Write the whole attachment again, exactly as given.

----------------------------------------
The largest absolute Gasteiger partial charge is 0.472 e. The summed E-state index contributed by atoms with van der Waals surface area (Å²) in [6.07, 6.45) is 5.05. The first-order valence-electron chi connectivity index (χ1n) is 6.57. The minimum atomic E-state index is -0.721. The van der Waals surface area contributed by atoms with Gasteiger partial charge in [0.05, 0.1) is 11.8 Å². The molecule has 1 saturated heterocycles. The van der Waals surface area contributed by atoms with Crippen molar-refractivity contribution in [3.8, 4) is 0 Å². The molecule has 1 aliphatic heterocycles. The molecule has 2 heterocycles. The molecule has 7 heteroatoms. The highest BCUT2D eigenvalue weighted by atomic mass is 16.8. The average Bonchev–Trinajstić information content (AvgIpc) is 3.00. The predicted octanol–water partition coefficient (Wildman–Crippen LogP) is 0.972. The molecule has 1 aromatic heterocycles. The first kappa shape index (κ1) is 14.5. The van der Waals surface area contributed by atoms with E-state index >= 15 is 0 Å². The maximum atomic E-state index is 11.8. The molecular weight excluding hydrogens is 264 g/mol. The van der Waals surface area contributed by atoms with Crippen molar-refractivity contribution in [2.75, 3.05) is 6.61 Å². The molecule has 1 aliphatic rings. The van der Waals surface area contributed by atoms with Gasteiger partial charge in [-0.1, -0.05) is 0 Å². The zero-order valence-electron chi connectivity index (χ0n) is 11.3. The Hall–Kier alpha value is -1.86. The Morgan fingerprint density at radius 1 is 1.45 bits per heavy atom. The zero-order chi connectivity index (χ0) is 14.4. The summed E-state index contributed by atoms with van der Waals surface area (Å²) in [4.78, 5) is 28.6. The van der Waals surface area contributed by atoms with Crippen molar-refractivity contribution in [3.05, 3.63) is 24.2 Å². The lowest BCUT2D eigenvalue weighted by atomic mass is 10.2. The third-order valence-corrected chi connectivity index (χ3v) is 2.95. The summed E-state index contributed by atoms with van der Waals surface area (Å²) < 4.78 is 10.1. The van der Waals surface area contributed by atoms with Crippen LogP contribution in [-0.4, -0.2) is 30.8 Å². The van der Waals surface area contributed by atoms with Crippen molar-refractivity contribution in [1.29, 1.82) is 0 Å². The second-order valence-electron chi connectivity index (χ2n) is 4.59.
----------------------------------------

The largest absolute Gasteiger partial charge is 0.472 e. The summed E-state index contributed by atoms with van der Waals surface area (Å²) in [6.07, 6.45) is 5.05. The first-order valence-electron chi connectivity index (χ1n) is 6.57. The minimum atomic E-state index is -0.721. The van der Waals surface area contributed by atoms with Gasteiger partial charge in [0.05, 0.1) is 11.8 Å². The molecule has 1 saturated heterocycles. The van der Waals surface area contributed by atoms with Crippen molar-refractivity contribution in [3.8, 4) is 0 Å². The molecule has 1 aliphatic heterocycles. The molecule has 2 heterocycles. The molecule has 7 heteroatoms. The highest BCUT2D eigenvalue weighted by atomic mass is 16.8. The average Bonchev–Trinajstić information content (AvgIpc) is 3.00. The predicted octanol–water partition coefficient (Wildman–Crippen LogP) is 0.972. The molecule has 1 aromatic heterocycles. The first kappa shape index (κ1) is 14.5. The van der Waals surface area contributed by atoms with E-state index >= 15 is 0 Å². The maximum atomic E-state index is 11.8. The molecular weight excluding hydrogens is 264 g/mol. The van der Waals surface area contributed by atoms with Crippen molar-refractivity contribution in [2.75, 3.05) is 6.61 Å². The molecule has 1 aliphatic rings. The van der Waals surface area contributed by atoms with Gasteiger partial charge in [-0.1, -0.05) is 0 Å². The zero-order valence-electron chi connectivity index (χ0n) is 11.3. The Hall–Kier alpha value is -1.86. The Morgan fingerprint density at radius 1 is 1.45 bits per heavy atom. The zero-order chi connectivity index (χ0) is 14.4. The summed E-state index contributed by atoms with van der Waals surface area (Å²) in [4.78, 5) is 28.6. The van der Waals surface area contributed by atoms with Crippen molar-refractivity contribution in [3.05, 3.63) is 24.2 Å². The lowest BCUT2D eigenvalue weighted by atomic mass is 10.2. The third-order valence-corrected chi connectivity index (χ3v) is 2.95. The summed E-state index contributed by atoms with van der Waals surface area (Å²) < 4.78 is 10.1. The van der Waals surface area contributed by atoms with Crippen LogP contribution in [-0.4, -0.2) is 30.8 Å². The van der Waals surface area contributed by atoms with Crippen molar-refractivity contribution in [1.29, 1.82) is 0 Å². The second-order valence-electron chi connectivity index (χ2n) is 4.59.